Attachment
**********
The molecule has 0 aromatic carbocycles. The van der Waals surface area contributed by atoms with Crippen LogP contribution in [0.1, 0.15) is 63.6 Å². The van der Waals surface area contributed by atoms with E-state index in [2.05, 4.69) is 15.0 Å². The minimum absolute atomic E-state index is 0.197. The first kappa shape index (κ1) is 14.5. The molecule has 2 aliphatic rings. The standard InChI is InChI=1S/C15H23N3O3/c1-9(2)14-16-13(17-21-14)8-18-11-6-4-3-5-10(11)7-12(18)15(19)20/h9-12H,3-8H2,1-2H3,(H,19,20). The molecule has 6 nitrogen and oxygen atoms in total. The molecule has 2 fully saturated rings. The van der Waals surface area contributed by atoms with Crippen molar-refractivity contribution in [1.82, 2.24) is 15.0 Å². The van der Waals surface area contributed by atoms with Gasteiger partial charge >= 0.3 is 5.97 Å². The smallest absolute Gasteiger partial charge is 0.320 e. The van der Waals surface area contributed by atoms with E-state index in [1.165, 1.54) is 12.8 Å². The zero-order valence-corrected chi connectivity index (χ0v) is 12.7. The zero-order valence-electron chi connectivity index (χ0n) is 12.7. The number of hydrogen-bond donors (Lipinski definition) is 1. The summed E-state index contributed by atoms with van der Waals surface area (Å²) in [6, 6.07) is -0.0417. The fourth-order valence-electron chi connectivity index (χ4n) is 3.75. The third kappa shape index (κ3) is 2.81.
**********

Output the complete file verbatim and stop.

The molecule has 0 aromatic carbocycles. The van der Waals surface area contributed by atoms with Crippen LogP contribution in [0.1, 0.15) is 63.6 Å². The van der Waals surface area contributed by atoms with E-state index in [2.05, 4.69) is 15.0 Å². The minimum absolute atomic E-state index is 0.197. The first kappa shape index (κ1) is 14.5. The molecule has 2 aliphatic rings. The standard InChI is InChI=1S/C15H23N3O3/c1-9(2)14-16-13(17-21-14)8-18-11-6-4-3-5-10(11)7-12(18)15(19)20/h9-12H,3-8H2,1-2H3,(H,19,20). The molecule has 6 nitrogen and oxygen atoms in total. The molecule has 2 fully saturated rings. The van der Waals surface area contributed by atoms with Crippen molar-refractivity contribution in [1.82, 2.24) is 15.0 Å². The van der Waals surface area contributed by atoms with Gasteiger partial charge >= 0.3 is 5.97 Å². The smallest absolute Gasteiger partial charge is 0.320 e. The van der Waals surface area contributed by atoms with E-state index in [1.165, 1.54) is 12.8 Å². The zero-order valence-corrected chi connectivity index (χ0v) is 12.7. The zero-order valence-electron chi connectivity index (χ0n) is 12.7. The number of hydrogen-bond donors (Lipinski definition) is 1. The summed E-state index contributed by atoms with van der Waals surface area (Å²) in [6, 6.07) is -0.0417. The fourth-order valence-electron chi connectivity index (χ4n) is 3.75. The third kappa shape index (κ3) is 2.81.